These queries are also not considered suitable by the majority of medical and mental health specialists, according to the evidence. The teacher’s role when a youngster refuses to do homework or comply with other expectations is to help the child get back on track. Very rarely is there any consideration given to the importance of the assignment or the reasonableness of the demands made on the students?
Parents are occasionally invited to speak with teachers about their children’s homework, provided that their concerns are “acceptable.” The same can be said for official chances to provide feedback on a project. In one Colorado school system, the central office distributed a list of sample survey questions to the principals. This is standard practice. “My child understands how to do his/her homework,” “Teachers at this school provide me with useful suggestions about how to help my child with schoolwork,” “Homework assignments allow me to see what my student is being taught and how he/she is learning,” and “The amount of homework my child receives is (choose one): too much, just right, or too little,” among other statements.
When looking at a list like this, the most remarkable characteristic is what isn’t on it. It appears that a questionnaire of this nature was created to exemplify Chomsky’s thesis about the importance of promoting robust conversation within a narrow spectrum of permissible opinions to reinforce the system’s central presumptions. The opinions of parents are solicited sincerely — but only on these specific subjects. In the same way, popular publications that condemn schoolwork, as well as parents who speak out, should be treated with caution: The majority of the time, the emphasis is on how much is being assigned. I see the issue, but I’m more struck by how it ignores so much of what is important in the process. We sometimes lose sight of the fact that not everything harmful when done in excess is harmless when done in moderation. Instead of focusing on how much work is being done, it is sometimes more important to consider what is being done, or at least how it is being done, rather than how much work is being done.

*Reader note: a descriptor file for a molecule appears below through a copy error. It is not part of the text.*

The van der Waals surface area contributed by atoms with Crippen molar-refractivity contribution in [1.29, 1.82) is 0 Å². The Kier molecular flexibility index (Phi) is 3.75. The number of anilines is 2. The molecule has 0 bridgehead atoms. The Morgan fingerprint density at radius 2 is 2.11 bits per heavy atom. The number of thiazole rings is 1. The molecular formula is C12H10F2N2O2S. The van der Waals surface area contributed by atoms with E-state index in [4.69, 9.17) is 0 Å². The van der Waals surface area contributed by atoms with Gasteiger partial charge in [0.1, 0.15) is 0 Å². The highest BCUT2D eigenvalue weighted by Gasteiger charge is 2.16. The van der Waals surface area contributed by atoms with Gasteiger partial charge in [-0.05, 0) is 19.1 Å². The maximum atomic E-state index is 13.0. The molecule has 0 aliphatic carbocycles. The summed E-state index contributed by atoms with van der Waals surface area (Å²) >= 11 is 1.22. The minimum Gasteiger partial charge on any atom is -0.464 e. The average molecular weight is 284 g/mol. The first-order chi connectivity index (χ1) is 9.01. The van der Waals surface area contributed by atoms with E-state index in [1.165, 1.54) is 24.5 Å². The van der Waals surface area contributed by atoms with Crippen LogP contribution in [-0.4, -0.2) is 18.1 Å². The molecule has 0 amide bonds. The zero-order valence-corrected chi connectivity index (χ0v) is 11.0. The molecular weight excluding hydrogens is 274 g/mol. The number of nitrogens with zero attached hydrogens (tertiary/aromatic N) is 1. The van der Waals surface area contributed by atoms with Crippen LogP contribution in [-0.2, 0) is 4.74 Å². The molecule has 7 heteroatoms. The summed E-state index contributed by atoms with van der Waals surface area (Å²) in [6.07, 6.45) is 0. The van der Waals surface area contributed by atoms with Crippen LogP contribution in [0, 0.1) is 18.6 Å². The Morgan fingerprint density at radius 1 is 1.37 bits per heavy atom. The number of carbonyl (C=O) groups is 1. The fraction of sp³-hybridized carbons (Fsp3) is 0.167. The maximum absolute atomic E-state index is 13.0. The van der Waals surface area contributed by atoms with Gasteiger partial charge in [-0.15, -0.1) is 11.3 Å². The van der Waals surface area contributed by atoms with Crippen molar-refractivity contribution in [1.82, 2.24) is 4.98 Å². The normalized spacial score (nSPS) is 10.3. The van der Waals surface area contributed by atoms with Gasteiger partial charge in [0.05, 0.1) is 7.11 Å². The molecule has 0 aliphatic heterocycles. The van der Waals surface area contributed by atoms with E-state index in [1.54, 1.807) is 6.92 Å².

The more we are encouraged to think in terms of Goldilocks (too much, too little, or just right? ), the less likely we are to take a step back and ask the important questions: What evidence is there to support the notion that any quantity of the type of homework our children are assigned is truly worthwhile? In your opinion, what evidence exists to support the notion that regular homework, regardless of its kind, is required for students to develop into better thinkers? Why were the students denied the opportunity to participate in the decision about which of their assignments should be brought home?